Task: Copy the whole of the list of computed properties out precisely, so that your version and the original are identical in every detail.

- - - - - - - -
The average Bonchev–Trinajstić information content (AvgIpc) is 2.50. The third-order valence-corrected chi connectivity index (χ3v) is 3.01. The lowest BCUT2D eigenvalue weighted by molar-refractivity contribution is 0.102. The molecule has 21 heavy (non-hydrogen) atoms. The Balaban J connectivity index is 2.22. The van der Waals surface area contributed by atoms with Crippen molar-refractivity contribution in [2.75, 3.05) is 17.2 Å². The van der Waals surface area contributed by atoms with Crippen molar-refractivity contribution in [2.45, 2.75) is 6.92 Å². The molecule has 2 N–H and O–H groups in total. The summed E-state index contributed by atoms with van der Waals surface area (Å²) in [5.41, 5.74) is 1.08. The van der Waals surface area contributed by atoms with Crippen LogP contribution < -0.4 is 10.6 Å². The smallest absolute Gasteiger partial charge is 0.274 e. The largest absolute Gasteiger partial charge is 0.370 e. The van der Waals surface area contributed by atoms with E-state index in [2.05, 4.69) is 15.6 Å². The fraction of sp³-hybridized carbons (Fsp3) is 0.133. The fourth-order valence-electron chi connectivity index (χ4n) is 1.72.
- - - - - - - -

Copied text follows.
The average Bonchev–Trinajstić information content (AvgIpc) is 2.50. The third-order valence-corrected chi connectivity index (χ3v) is 3.01. The lowest BCUT2D eigenvalue weighted by molar-refractivity contribution is 0.102. The molecule has 21 heavy (non-hydrogen) atoms. The Balaban J connectivity index is 2.22. The van der Waals surface area contributed by atoms with Crippen molar-refractivity contribution in [2.75, 3.05) is 17.2 Å². The van der Waals surface area contributed by atoms with Crippen molar-refractivity contribution in [2.45, 2.75) is 6.92 Å². The molecule has 2 N–H and O–H groups in total. The summed E-state index contributed by atoms with van der Waals surface area (Å²) in [5.41, 5.74) is 1.08. The van der Waals surface area contributed by atoms with Crippen LogP contribution < -0.4 is 10.6 Å². The smallest absolute Gasteiger partial charge is 0.274 e. The largest absolute Gasteiger partial charge is 0.370 e. The van der Waals surface area contributed by atoms with E-state index in [2.05, 4.69) is 15.6 Å². The fraction of sp³-hybridized carbons (Fsp3) is 0.133. The fourth-order valence-electron chi connectivity index (χ4n) is 1.72.